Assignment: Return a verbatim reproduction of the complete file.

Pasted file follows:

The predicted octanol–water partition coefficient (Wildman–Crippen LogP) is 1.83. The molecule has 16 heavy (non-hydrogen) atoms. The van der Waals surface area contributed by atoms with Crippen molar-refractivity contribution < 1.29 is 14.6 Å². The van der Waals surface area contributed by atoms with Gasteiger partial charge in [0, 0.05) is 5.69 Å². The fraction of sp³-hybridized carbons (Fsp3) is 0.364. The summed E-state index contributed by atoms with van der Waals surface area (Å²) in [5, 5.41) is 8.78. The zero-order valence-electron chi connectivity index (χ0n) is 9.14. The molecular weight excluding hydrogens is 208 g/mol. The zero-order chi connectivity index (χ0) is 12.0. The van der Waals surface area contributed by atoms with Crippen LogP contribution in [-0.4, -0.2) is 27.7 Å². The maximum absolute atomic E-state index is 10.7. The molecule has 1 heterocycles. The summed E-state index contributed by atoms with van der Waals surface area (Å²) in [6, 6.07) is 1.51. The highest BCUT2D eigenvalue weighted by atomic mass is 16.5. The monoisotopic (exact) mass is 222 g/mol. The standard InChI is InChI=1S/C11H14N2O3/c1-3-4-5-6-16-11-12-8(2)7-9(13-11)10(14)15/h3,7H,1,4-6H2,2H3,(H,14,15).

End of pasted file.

The predicted octanol–water partition coefficient (Wildman–Crippen LogP) is 1.83. The molecule has 16 heavy (non-hydrogen) atoms. The van der Waals surface area contributed by atoms with Crippen molar-refractivity contribution < 1.29 is 14.6 Å². The van der Waals surface area contributed by atoms with Gasteiger partial charge in [0, 0.05) is 5.69 Å². The fraction of sp³-hybridized carbons (Fsp3) is 0.364. The summed E-state index contributed by atoms with van der Waals surface area (Å²) in [5, 5.41) is 8.78. The zero-order valence-electron chi connectivity index (χ0n) is 9.14. The molecular weight excluding hydrogens is 208 g/mol. The zero-order chi connectivity index (χ0) is 12.0. The van der Waals surface area contributed by atoms with Crippen LogP contribution in [-0.4, -0.2) is 27.7 Å². The maximum absolute atomic E-state index is 10.7. The molecule has 1 heterocycles. The summed E-state index contributed by atoms with van der Waals surface area (Å²) in [6, 6.07) is 1.51. The highest BCUT2D eigenvalue weighted by atomic mass is 16.5. The monoisotopic (exact) mass is 222 g/mol. The standard InChI is InChI=1S/C11H14N2O3/c1-3-4-5-6-16-11-12-8(2)7-9(13-11)10(14)15/h3,7H,1,4-6H2,2H3,(H,14,15).